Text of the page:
The Return of the King
NOTE: This the first of Robert Royal’s reports from Rome about the ongoing Amazon Synod.
Pope Francis is fond of saying that “synod” means “walking together.” In the right circumstances, it might mean that (though usually it just means a “meeting”). In the wrong circumstances, it can take on the less happy meanings of the original Greek synodos – like the “meeting” that happens when two parties face each other in a courtroom – or two armies clash.
That troubling meaning of “synod” has been quite evident in past weeks. Before the Amazon Synod even started – the bishops, vested in green, joined the pope for Mass at St. Peter’s yesterday and begin their work today – there was a swirl of passionate claims and counterclaims, the likes of which have probably never been seen in Rome at this kind of an event.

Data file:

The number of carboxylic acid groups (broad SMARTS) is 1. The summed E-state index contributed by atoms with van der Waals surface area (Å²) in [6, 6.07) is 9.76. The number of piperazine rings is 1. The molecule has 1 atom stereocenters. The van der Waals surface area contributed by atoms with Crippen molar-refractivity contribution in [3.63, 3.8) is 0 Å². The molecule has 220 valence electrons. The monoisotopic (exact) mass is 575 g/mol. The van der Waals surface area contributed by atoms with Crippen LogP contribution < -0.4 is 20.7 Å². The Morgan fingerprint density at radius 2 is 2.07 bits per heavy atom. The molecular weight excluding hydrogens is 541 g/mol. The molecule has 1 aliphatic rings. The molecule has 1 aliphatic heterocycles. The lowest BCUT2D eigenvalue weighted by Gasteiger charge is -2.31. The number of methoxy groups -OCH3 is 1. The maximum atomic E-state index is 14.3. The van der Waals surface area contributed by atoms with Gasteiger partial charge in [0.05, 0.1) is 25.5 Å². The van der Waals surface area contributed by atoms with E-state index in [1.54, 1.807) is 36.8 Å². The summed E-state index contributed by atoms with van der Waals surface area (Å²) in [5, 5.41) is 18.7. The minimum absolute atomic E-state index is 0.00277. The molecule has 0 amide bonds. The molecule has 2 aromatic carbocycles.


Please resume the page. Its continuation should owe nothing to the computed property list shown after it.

Quite a few Catholics have been appalled at the synod’s strange mixture of changes to the priesthood and roles of women with ecological concerns – and openings to pagan superstitions. And rightly so.
On Saturday, Pope Francis along with Brazilian Cardinal Cláudio Hummes and Cardinal Lorenzo Baldisseri (both leaders of the synod) attended an indigenous ritual, a tree-planting ceremony in the Vatican gardens. Participants danced around a mandala, spread soil from “symbolic places,” and bowed to two female fertility figures. A male figure with erect penis lay nearby. [Author’s Note: In the days since this article appeared, there has been same debate about whether it’s a penis or arm in the male figure. No Vatican voices has clarified this point, which leaves the ritual still quite puzzling.]